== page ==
meet your Waterloo

meet (one's) Waterloo

To experience a final and resounding defeat. (Napoleon Bonaparte suffered his crushing final defeat at the Battle of Waterloo.) The underdog team met their Waterloo in the championship game and lost to the best team in the league 17-1.
See also: meet, Waterloo

meet your Waterloo

If someone meets their Waterloo, they suffer a very severe defeat or failure, especially one which causes them to finally stop doing what they are trying to do. It was in attempting to climb the summit of this mountain that I realized I had met my Waterloo. Note: In 1815, the French leader Napoleon suffered his final defeat at the Battle of Waterloo in Belgium.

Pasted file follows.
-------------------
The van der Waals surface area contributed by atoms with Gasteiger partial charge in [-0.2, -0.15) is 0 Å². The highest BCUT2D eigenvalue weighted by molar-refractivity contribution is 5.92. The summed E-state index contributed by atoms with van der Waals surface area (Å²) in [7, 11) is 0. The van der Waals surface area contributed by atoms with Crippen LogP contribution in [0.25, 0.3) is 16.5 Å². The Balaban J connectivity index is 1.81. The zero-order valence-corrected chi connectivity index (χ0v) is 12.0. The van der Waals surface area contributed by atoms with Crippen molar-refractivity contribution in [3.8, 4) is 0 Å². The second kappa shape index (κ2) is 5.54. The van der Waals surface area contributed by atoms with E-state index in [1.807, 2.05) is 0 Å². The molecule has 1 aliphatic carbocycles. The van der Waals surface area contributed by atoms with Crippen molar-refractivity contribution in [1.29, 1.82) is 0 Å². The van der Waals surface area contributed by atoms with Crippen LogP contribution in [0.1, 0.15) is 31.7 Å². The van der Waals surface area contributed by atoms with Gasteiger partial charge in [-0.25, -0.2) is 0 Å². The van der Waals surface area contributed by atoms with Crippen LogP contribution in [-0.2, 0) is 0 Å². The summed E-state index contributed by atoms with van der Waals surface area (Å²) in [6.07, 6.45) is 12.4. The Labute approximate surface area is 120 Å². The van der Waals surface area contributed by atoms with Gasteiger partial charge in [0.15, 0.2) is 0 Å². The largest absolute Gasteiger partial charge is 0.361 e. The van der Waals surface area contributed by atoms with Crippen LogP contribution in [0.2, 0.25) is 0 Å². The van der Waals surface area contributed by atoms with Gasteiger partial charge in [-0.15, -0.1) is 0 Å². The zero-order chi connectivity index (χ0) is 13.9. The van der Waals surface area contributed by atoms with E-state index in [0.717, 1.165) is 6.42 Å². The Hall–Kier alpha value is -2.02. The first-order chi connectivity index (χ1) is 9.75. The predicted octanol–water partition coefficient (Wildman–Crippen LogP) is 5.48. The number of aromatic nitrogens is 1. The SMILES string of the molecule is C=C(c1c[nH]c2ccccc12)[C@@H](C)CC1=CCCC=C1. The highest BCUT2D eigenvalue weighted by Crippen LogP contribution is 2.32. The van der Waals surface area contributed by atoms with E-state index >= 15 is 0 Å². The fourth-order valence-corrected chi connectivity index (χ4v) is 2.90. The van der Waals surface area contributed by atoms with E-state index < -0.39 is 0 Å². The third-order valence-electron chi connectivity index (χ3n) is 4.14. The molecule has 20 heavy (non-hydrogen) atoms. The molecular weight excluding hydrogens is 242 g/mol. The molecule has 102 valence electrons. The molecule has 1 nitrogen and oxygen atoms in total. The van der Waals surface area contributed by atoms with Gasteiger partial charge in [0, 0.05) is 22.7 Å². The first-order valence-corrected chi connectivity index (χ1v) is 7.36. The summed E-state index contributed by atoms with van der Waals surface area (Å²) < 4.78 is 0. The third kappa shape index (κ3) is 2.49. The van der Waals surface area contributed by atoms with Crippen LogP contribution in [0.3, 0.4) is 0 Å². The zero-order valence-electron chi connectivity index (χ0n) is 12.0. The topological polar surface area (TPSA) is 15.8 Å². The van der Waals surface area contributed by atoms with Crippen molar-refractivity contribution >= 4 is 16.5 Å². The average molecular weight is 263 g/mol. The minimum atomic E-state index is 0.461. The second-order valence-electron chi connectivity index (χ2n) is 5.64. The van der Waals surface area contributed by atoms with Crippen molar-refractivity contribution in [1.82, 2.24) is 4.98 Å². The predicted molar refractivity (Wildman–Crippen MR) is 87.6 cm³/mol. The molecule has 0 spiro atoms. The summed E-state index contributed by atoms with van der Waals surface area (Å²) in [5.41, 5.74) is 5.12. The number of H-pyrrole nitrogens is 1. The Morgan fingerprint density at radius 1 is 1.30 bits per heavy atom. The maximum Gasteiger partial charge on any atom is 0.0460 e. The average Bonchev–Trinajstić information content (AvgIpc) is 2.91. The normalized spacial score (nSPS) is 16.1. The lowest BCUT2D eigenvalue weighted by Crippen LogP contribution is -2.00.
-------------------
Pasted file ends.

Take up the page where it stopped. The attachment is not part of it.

See also: meet, Waterloo

meet your Waterloo

experience a final and decisive defeat.
The battle of Waterloo in 1815 marked the final defeat of Napoleon's army by the British and the Prussians.
See also: meet, Waterloo

ˌmeet your Waterˈloo

be finally defeated: She can usually beat anyone at chess, but I think with Kathy she’s met her Waterloo.This idiom refers to the Battle of Waterloo in 1815, in which Napoleon was finally defeated and taken prisoner.
See also: meet, Waterloo